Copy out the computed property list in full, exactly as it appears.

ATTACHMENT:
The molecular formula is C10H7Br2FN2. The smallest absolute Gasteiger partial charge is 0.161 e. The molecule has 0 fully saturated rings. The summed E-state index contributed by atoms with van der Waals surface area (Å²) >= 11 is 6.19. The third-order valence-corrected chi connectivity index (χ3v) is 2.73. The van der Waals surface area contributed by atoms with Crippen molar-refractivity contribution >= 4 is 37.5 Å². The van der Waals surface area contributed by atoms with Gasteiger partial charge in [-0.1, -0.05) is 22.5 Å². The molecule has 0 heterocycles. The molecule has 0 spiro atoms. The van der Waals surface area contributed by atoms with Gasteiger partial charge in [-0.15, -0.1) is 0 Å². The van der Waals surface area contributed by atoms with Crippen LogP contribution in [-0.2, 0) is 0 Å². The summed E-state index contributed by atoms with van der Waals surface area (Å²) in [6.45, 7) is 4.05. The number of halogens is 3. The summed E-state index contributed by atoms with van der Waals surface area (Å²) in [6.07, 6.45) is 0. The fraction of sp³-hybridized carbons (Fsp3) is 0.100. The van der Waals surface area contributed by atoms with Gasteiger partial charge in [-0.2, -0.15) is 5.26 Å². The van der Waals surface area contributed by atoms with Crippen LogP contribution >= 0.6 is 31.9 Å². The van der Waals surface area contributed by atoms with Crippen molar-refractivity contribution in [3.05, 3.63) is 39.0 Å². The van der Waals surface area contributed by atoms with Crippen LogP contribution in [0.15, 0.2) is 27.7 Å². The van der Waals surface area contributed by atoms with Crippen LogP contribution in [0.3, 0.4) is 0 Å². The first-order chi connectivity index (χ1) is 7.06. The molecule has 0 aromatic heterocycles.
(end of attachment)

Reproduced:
The molecular formula is C10H7Br2FN2. The smallest absolute Gasteiger partial charge is 0.161 e. The molecule has 0 fully saturated rings. The summed E-state index contributed by atoms with van der Waals surface area (Å²) >= 11 is 6.19. The third-order valence-corrected chi connectivity index (χ3v) is 2.73. The van der Waals surface area contributed by atoms with Crippen molar-refractivity contribution >= 4 is 37.5 Å². The van der Waals surface area contributed by atoms with Gasteiger partial charge in [-0.1, -0.05) is 22.5 Å². The molecule has 0 heterocycles. The molecule has 0 spiro atoms. The van der Waals surface area contributed by atoms with Gasteiger partial charge in [-0.15, -0.1) is 0 Å². The van der Waals surface area contributed by atoms with Crippen LogP contribution in [-0.2, 0) is 0 Å². The summed E-state index contributed by atoms with van der Waals surface area (Å²) in [6.45, 7) is 4.05. The number of halogens is 3. The summed E-state index contributed by atoms with van der Waals surface area (Å²) in [6.07, 6.45) is 0. The fraction of sp³-hybridized carbons (Fsp3) is 0.100. The van der Waals surface area contributed by atoms with Gasteiger partial charge in [-0.2, -0.15) is 5.26 Å². The van der Waals surface area contributed by atoms with Crippen LogP contribution >= 0.6 is 31.9 Å². The van der Waals surface area contributed by atoms with Crippen molar-refractivity contribution in [3.05, 3.63) is 39.0 Å². The van der Waals surface area contributed by atoms with Crippen LogP contribution in [0.15, 0.2) is 27.7 Å². The van der Waals surface area contributed by atoms with Crippen LogP contribution in [0.3, 0.4) is 0 Å². The first-order chi connectivity index (χ1) is 7.06. The molecule has 0 aromatic heterocycles.